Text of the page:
Not that having a real time display will help, short higgh power use vs 24/7 low level use isnt something most people can work out in their head either.
Re: Basic intrusion
So you prefer the current delivery sustem where large trucjks driving around aimlessly back into your garden for an 11-point turn when they realize they were going the wrong way?
Win8 remains, as the update isn't automatic. It's hidden in the store, and kinda buggy. 8.0 to 8.1 upgrade is more troublesome than win7 to win8 upgrade kb some cases...
On the face of it, rpi loojs like a hard sell. Severely aged SoC, where the cpu is more of a companion thing rather than the main phrpose of the chip, etc etc..
However, what rpi has got is volume and community. While allwinner chips might be 10 times faster, you'll spend a lifetime getting software support up to the same level as on the pi.
For this reason, rpi boards continue to outsell allwinner-based boards, and will probably do so until sunxi has the same level of maturity and ease of use as raspberry pi.
There were/are factories making straight copies of raspberry pi. These were contacting the smaller distributors, offering the much cheaper rpi.
I imagine broadcom hit the killswitch when this started getting known.
Re: I'm currently sporting a reasonably old i7 2600k
I need a faster cpu for kerbal spsce program, so I can build bigger spaceships. Unfortunately, haswell-e wont help run KSP's single threaded physics engine any faster.
NUC has never been that easy to find, and the pricing was kinda mad..
8.2V shutdown threshold is very wasteful, the battery will have delivered far less than half its stored energy at 8.2. At 5.4V, that woukd be closer to 95%.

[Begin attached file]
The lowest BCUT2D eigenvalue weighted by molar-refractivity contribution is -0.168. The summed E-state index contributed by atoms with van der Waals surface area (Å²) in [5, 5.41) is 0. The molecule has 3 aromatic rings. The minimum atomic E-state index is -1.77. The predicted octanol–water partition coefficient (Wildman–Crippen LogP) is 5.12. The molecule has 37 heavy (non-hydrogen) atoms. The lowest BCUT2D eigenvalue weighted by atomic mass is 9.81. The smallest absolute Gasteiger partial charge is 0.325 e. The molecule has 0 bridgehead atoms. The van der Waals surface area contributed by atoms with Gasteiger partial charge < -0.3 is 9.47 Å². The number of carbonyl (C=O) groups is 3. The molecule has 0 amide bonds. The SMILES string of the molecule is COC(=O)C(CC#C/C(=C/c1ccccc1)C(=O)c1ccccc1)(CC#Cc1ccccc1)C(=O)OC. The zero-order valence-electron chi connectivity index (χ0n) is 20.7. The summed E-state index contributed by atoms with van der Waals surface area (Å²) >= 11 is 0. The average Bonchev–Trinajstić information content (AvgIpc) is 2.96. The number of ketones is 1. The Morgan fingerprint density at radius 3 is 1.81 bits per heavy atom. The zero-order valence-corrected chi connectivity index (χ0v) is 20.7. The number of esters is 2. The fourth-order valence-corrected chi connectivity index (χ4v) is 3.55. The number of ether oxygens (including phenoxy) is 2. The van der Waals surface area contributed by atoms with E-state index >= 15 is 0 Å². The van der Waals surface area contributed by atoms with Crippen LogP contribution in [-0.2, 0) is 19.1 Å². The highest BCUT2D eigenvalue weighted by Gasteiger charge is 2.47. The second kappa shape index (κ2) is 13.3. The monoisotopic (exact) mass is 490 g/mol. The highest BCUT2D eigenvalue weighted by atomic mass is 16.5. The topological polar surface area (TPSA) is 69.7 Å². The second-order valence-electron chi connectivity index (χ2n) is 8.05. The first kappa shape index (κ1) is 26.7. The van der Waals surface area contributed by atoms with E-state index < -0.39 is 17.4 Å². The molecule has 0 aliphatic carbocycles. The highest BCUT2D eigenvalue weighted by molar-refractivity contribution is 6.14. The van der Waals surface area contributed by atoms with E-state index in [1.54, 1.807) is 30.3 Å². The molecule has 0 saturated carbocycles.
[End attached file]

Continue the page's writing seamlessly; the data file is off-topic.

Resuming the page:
And as others have said earlier, 6xAA battery holder, or even 6xAAA, would be far more cost effective.
Carbon-zinc, zinc chloride (Super) Heavy Duty batteries are only useful in the case where the wage cost of replacing them is near zero. Or in the case where the batteries last years anyway, though you run an increased risk of leakage.. Which again you'd want free workers for the cleanup.
No more turning over a USB thing, then turning it over again to plug it in: Reversible socket ready for lift off
They should have made it round. Rectangular still requires aligning angles on 3 axes, though now on the one axis you've got 2 correct angles instead of just one.
Re: Good luck to 'em but...
Yep, you can see the nerd mentality. The first reply is usually 'did yiu try ssh into it via usb networking', second is 'send it in'. round-trip of 4 days including time spent in mail, that was impressive.
emergency calls, and calls in general, are surely already prioritized over data?
Though one wonders what the point is for many people to call about the same emergency, congests the call centre and prevents them handling other emergencies elsewhere.
Is this yet another plot to make browsers and websurf even slower and more bloated than it already is? :(
Would be interesting to see what performance consistency is like. That's more important metric today, when all SSDs are "more than fast" in every aspect, the main differentiating factor in perdormance becomes the worst case performance..
I wonder if their computer system had redundancy...
You woukd think they would, as even the amateur high altitude balloon people have used , well essentially triply redundant arduino arrays, and have been able to detect and report back the number of times their cpus have been affected by radiation.. iirc around half dozen 'events' at balloon altitudes..